A Tale of Two Very Different Months

A kinder, gentler Fed

December was a bad month for stocks. There’s no way to sugarcoat it. Long-term investors recognize the need for disciplined approach, but that doesn’t mean extreme levels of volatility won’t create some degree of concern. I get it.

We touched a bottom on Christmas Eve, and shares extended gains into January. In fact, the Wall Street Journal ran an article stating the S&P 500’s advance last month was the best start to the year since 1987.

Market Returns 2-11-19.jpg

Much of the data suggests the economy continues to expand, but one important reason the bull market is waking up from its late-year slumber is the Federal Reserve.

In December, the Fed was talking about “gradual” rate hikes–possibly two this year. I placed gradual in quotes because that’s how the Fed phrased its guidance.

In late January, just six short weeks later, the Fed said it can be “patient” as it ponders the direction of rates. Yes, that’s right–the direction. When Fed Chief Jerome Powell was asked at his late-January press conference whether the next move in rates might be up or down, he didn’t tip his hand. Instead, he said it all depends on the economic data.

At this point, the Fed’s on hold–no more rate hikes, at least through the shorter term and maybe longer.  Discussions about an “inverted yield curve” for bond markets came up a lot in the 4th quarter and there was a lot of talk about possible recession in 2019 or 2020.  Historically when that spread between longer term (e.g. 10 years) and shorter term (e.g. 2 years) gets less, banks have less of an incentive to borrow at short term rates to lend out at longer term rates and “lending standards” tend to get more restrictive, making money less available to consumers and businesses to get money to do the activities that lead to economic growth, which can obviously lead to recession.  That is a simplified overview, but hopefully one that helps with understanding what that means when you hear about it.  The chart below shows the history of those 2 components and how they’ve interacted with previous recessions.  As the orange line (the difference between 10 yr and 2 yr) approaches zero, banks have historically tightened their lending standards and that has preceded recessions.

Yield Curve 2-11-19.png

It’s not that economic growth has stalled or even slowed considerably. The latest 300,000+ payroll number provided by the U.S. BLS would suggest the economy is not weakening.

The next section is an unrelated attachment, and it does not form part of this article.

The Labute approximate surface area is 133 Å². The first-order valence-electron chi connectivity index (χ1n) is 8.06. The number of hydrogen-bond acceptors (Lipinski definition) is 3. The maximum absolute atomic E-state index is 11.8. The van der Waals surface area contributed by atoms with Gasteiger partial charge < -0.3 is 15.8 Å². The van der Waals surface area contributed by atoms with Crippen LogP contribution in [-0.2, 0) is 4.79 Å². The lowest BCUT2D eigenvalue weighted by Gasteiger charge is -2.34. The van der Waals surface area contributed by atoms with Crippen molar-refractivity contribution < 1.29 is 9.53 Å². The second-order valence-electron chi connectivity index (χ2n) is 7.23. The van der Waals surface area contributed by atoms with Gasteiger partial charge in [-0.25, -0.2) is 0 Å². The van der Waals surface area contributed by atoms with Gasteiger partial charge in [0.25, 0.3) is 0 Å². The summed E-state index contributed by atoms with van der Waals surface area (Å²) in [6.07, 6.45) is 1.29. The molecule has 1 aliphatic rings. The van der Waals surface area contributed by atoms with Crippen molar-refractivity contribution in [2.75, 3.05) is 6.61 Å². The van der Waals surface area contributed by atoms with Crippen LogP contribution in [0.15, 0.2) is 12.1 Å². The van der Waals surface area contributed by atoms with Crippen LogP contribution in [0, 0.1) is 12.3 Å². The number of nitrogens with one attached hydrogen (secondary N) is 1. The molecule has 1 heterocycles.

But various surveys of consumer and business confidence have eased (University of Michigan survey, Conference Board, Wall Street Journal), and economic growth has slowed a bit around the globe.

Throw in a cautionary signal in the market decline from investors late last year (fears the Fed was poised to tip the economy into a recession if it continued to tighten the monetary screws), and the Fed shifted its stance.  How did tweets from the President impact some of this softening?  Hard to say, but he has been open about criticizing the Fed regarding rate increases as he certainly wants the economy & markets to keep clicking.  It is an unprecedented time of involvement in these matters from the White House.

The Fed stance now seems to be the main catalyst for the challenges experienced by the markets in the 4th quarter.  Other primary issues, including trade talks with China and government shutdown related to border security funding at least seem to have some promise of progress in the weeks and months ahead.  While we will certainly be keeping an eye on all of these issues and economic data, current indicators have both our strategic and tactical portfolios invested.

If you have any questions or would like to discuss any matters, please feel free to email back or give me a call.  As always, I’m honored and humbled that you have given me the opportunity to serve as your financial advisor.


Thanks to Horsesmouth for portions of the info above